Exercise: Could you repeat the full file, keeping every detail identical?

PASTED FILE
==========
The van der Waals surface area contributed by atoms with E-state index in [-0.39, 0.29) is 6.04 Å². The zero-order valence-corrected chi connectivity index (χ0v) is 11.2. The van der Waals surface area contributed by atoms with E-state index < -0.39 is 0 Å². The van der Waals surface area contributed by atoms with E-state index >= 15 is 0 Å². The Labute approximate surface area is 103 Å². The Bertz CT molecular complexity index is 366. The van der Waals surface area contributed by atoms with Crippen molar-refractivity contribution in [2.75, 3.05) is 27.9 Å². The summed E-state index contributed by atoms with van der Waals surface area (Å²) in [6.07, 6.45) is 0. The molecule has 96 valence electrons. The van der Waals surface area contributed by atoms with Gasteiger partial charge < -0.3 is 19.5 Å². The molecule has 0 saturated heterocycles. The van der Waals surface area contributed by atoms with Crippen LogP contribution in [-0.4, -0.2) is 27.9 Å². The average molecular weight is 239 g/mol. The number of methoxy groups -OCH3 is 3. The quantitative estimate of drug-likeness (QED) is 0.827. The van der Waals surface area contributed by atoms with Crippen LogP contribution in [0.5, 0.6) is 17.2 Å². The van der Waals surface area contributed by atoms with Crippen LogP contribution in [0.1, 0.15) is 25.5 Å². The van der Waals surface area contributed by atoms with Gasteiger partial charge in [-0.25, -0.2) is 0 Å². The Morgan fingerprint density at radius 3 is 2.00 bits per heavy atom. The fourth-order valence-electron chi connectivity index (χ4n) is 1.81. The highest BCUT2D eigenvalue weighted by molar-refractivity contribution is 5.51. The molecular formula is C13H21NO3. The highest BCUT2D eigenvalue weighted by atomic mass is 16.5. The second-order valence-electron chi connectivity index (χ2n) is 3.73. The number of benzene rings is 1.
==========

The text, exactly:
The van der Waals surface area contributed by atoms with E-state index in [-0.39, 0.29) is 6.04 Å². The zero-order valence-corrected chi connectivity index (χ0v) is 11.2. The van der Waals surface area contributed by atoms with E-state index < -0.39 is 0 Å². The van der Waals surface area contributed by atoms with E-state index >= 15 is 0 Å². The Labute approximate surface area is 103 Å². The Bertz CT molecular complexity index is 366. The van der Waals surface area contributed by atoms with Crippen molar-refractivity contribution in [2.75, 3.05) is 27.9 Å². The summed E-state index contributed by atoms with van der Waals surface area (Å²) in [6.07, 6.45) is 0. The molecule has 96 valence electrons. The van der Waals surface area contributed by atoms with Gasteiger partial charge < -0.3 is 19.5 Å². The molecule has 0 saturated heterocycles. The van der Waals surface area contributed by atoms with Crippen LogP contribution in [-0.4, -0.2) is 27.9 Å². The average molecular weight is 239 g/mol. The number of methoxy groups -OCH3 is 3. The quantitative estimate of drug-likeness (QED) is 0.827. The van der Waals surface area contributed by atoms with Crippen LogP contribution in [0.5, 0.6) is 17.2 Å². The van der Waals surface area contributed by atoms with Crippen LogP contribution in [0.1, 0.15) is 25.5 Å². The van der Waals surface area contributed by atoms with Gasteiger partial charge in [-0.25, -0.2) is 0 Å². The Morgan fingerprint density at radius 3 is 2.00 bits per heavy atom. The fourth-order valence-electron chi connectivity index (χ4n) is 1.81. The highest BCUT2D eigenvalue weighted by molar-refractivity contribution is 5.51. The molecular formula is C13H21NO3. The highest BCUT2D eigenvalue weighted by atomic mass is 16.5. The second-order valence-electron chi connectivity index (χ2n) is 3.73. The number of benzene rings is 1.